Basin Resilience to Extreme Events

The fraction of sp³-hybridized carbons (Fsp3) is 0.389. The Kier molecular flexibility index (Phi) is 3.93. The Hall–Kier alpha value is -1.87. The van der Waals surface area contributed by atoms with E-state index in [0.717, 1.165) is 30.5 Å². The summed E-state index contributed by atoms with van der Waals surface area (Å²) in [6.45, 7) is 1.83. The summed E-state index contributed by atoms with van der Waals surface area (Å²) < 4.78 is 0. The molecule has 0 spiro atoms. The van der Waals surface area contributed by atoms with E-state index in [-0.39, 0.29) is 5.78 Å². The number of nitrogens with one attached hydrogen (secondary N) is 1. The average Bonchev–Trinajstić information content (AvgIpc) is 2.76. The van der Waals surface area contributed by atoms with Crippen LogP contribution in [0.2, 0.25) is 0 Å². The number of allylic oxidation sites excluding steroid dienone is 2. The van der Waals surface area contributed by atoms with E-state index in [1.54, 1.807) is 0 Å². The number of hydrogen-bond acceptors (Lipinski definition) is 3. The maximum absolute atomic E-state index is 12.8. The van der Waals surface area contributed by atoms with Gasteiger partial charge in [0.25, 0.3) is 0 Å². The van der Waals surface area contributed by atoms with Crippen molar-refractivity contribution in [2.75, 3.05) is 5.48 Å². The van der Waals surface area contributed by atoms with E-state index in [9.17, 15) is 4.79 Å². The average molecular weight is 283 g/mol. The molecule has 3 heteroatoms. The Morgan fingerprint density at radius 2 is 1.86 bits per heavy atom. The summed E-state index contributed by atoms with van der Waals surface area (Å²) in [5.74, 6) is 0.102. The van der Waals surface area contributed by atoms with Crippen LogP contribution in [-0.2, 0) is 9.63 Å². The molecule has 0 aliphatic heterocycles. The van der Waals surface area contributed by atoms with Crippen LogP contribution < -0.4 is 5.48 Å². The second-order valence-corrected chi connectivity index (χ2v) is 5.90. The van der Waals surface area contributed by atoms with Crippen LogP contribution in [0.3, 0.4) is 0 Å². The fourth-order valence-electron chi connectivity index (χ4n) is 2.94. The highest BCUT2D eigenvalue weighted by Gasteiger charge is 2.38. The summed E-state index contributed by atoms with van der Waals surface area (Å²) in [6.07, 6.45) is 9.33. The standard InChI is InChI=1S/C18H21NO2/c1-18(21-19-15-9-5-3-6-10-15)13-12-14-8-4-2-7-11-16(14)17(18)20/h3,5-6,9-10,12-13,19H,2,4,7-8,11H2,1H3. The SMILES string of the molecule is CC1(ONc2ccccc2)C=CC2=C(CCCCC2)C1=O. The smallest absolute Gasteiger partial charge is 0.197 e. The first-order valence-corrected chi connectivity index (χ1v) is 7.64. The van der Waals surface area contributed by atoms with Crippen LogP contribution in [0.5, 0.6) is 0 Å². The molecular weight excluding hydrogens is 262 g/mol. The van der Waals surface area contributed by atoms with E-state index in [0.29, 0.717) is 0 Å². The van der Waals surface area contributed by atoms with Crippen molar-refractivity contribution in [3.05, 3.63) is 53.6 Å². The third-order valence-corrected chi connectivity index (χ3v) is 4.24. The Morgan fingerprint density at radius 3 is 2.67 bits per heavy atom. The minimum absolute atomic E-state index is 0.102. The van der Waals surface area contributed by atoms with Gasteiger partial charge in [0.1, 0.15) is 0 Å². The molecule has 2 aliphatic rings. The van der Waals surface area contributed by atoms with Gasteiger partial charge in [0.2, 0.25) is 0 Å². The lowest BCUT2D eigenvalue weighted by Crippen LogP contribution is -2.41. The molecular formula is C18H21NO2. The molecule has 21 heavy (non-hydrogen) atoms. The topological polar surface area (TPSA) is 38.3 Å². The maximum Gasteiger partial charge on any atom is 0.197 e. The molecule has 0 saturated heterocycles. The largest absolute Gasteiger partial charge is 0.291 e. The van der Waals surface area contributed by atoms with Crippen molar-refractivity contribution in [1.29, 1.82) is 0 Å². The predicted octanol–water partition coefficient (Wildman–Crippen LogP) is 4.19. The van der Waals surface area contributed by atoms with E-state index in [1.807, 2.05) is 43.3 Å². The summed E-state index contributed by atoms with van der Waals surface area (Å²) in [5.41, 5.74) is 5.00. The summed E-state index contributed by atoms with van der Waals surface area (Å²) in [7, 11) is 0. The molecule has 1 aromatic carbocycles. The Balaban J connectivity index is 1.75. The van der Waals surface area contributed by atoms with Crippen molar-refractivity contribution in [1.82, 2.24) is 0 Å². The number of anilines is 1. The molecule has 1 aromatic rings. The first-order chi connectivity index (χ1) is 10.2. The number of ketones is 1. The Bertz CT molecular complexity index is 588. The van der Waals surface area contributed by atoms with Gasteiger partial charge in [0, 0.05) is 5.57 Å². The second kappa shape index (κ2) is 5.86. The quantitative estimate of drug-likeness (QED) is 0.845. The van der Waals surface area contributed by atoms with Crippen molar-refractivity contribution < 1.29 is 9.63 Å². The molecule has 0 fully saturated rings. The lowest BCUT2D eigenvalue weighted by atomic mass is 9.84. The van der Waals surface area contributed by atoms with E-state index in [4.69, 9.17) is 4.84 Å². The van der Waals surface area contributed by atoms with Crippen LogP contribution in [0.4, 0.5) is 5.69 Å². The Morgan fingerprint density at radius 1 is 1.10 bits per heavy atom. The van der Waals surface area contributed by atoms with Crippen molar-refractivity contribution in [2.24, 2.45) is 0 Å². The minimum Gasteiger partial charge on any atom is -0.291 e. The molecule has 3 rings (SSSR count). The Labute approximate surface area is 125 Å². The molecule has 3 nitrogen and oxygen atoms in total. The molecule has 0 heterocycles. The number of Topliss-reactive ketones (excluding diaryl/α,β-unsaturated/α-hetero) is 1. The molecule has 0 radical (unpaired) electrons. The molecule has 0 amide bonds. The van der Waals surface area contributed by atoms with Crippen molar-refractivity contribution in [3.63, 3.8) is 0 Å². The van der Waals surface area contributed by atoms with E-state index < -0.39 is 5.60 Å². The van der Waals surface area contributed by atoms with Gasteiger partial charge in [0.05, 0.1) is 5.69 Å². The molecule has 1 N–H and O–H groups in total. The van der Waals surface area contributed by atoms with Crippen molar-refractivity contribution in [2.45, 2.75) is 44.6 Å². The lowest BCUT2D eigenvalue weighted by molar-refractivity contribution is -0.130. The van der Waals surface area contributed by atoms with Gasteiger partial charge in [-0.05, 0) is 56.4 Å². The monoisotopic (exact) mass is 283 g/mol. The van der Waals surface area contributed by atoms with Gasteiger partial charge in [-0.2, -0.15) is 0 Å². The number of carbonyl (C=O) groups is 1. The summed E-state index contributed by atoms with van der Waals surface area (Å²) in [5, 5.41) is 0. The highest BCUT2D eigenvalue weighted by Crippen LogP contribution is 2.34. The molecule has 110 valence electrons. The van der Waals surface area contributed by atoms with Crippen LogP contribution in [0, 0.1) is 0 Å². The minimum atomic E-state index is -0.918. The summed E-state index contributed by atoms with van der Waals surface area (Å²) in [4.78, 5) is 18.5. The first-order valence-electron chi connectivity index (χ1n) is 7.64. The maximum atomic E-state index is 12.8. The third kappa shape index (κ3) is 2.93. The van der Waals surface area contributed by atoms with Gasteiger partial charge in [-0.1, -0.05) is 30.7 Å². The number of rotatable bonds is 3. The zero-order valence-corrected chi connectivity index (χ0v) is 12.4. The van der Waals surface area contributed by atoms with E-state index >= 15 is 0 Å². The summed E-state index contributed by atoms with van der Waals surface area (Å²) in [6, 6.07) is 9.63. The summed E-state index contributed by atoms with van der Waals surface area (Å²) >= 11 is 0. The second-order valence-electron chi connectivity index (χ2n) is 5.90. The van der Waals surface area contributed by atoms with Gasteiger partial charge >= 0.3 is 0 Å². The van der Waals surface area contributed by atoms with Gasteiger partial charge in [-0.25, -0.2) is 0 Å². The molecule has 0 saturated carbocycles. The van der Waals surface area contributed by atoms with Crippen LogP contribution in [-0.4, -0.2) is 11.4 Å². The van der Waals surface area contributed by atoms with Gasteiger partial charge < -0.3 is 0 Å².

As a member of the National Science Foundation funded Vermont EPSCoR Basin Resilience to Extreme Events (BREE) project, my research in land use and land cover is evolving to incorporate social components using an agent-based modeling approach. Eutrophication of fresh and salt water systems from excessive nutrient availability is a growing problem around the world. The nutrients of concern include phosphorus (freshwater) and nitrogen (salt water), which originate from both point (e.g. wastewater and storm water systems) and non-point sources (e.g. agriculture) throughout the watershed. An array of interventions and adoption incentives exist, but the efficacy of those interventions, incentives and the necessary level of action are each incompletely understood in the context of the broader system. In collaboration with my interdisciplinary colleagues on the project team, my work on the land use model will be tied into the Integrated Assessment Model (IAM) to understand the potential impact of bottom up decision making and interventions on the lake system under future climate scenarios. The IAM is comprised of sub-models that capture climate, hydrology and lake dynamics, with new sub-models being added to capture governance and economic dynamics as well.

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